Mitosis: Vertebrate Checkpoints

By Levi Clancy for Student Reader on
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CheckpointOverview
DNA Damage AMidway through G1, ATM/R activates p53, which activates p21CIP, which blocks Mid-G1-Cyclin+CDK (Cyclin-D+CDK4 & CDK6) if DNA damage is detected.
DNA Damage BAt the start of S-phase, ATM/R activates: p53, which activates p21CIP, which blocks the late G1 cyclin (Cyclin E) and the S-Phase cyclin (Cyclin A) if DNA damage is detected; and Chk1/2, which blocks Cdc25A if DNA damage is detected. Cdc25A would otherwise activate the CDK2, which binds the late G1 cyclin (Cyclin E) and the S-phase cyclin (Cyclin A). Cyclin-E+CDK2 and Cyclin-A+CDK2 are needed to initiate S-phase.
DNA Damage CMidway through S-phase, ATM/R activates: p53, which activates p21CIP, which blocks Cyclin A (S-Phase cyclin) if DNA damage is detected; and Chk1/2, which blocks Cdc25A if DNA damage is detected. Cdc25A would otherwise activate the CDK2, which binds Cyclin A. Cyclin-A+CDK2 is needed during S-phase.
Intra-S-PhaseAt the cusp of G2 and M phase, ATR activates Chk1, which inactivates Cdc25C. Cdc25C would otherwise activate mitotic cyclins (Cyclin A and Cyclin B).
DNA Damage DAt the cusp of G2 and M phase, ATM/R activates p53, which activates p21CIP, which inactivates mitotic cyclins (Cyclin A & Cyclin B) if DNA damage is detected. Arrest in G2 allows DNA double-stranded breaks to be repaired before mitosis.
Spindle Assembly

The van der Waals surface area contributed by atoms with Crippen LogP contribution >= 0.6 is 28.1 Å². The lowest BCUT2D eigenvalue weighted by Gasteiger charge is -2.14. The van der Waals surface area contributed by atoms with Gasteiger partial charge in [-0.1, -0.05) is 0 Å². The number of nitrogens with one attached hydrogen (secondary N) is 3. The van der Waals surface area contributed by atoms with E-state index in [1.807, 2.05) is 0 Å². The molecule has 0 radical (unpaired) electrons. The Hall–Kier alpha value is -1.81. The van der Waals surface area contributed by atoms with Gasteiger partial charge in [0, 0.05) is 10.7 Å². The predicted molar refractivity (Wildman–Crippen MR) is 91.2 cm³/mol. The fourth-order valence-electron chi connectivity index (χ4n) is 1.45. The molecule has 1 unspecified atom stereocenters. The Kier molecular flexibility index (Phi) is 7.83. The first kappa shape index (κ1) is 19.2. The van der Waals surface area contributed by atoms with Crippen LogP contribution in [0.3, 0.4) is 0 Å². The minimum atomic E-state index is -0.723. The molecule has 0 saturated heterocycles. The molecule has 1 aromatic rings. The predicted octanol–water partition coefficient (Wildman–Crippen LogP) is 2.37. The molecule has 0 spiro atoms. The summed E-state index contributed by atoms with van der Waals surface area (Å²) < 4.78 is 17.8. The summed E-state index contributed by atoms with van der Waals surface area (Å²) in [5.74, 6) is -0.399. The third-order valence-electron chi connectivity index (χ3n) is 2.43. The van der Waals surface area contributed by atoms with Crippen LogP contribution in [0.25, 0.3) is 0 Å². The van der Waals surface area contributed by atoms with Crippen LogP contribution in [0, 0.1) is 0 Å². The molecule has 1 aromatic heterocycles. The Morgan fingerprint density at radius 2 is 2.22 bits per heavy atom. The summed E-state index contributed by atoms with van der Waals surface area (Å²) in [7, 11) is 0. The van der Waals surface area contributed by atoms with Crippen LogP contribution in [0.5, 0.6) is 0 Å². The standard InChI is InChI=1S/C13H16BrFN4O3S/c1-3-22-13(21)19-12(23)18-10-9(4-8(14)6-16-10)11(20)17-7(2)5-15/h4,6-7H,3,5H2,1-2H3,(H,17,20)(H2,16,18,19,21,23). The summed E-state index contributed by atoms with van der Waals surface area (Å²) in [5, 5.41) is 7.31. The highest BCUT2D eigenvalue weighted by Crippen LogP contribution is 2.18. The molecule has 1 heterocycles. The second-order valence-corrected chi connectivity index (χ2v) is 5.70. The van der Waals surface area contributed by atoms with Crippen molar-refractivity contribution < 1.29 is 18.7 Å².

In the spindle assembly checkpoint (aka metaphase checkpoint), mitotic arrest deficient 2 (aka Mad2) blocks metaphase until every single kinetochore has properly attached to spindle microtubules. Mad2 exists in an open conformation (Mad2O) and a closed conformation (Mad2C).

  1. Mad1 and Mad2C form a tetramer that binds unattached kinetochores via the Mad1 subunit.

  2. Mad2C of the kinetochore-bound tetramer can transiently bind Free Mad2O.

  3. This transient interaction causes Mad2O to bind and inactivate Cdc20, and to convert from Mad2O→Mad2C.

  4. Mad2C-Cdc20 transiently interacts with additional free Mad2O.

  5. This causes Mad2O to bind and inactivate additional Cdc20, forming a second Mad2C-Cdc20.

  6. The cycle repeats and free Mad2O is quickly converted to Mad2C-Cdc20.

  7. Binding of microtubules to the kinetochore displaces Mad1-Mad2C tetramers.

  8. Free tetrameric Mad2C cannot bind Mad2O. Instead, free tetrameric Mad2C binds p31comet.

  9. p31 then binds the Mad2C of the Mad2C-Cdc20 complexes, resulting in release of active Cdc20.

Just a few Mad1-Mad2C tetramers bound to kinetochores can generate enough Mad2C-Cdc20 to overcome p31 activity. Once all kinetochores have attached to microtubules (thus releasing all Mad1-Mad2C tetramers), p31 activity predominates and active Cdc20 is released from Mad2C. The active Cdc20 binds APC/C, and the APC/C-Cdc20 degrades securin, the inhibitor of separase. Free separase digests the Kleisin subunit of cohesin, breaking open the Smc1-Smc3-Kleisin ring and allowing sister chromatids to separate. Cohesin is a Smc1/Smc3/Kleisin heterotrimer that holds together sister chromatids, with Kleisin acting like a clasp.

Spindle Position

The spindle position checkpoint (aka the chromosome segregation checkpoint) blocks the onset of telophase by inactivation of Cdc14. Cdc14 would otherwise activate Sic1 and the degradation of Cyclin B's by APC/C-Cdh2.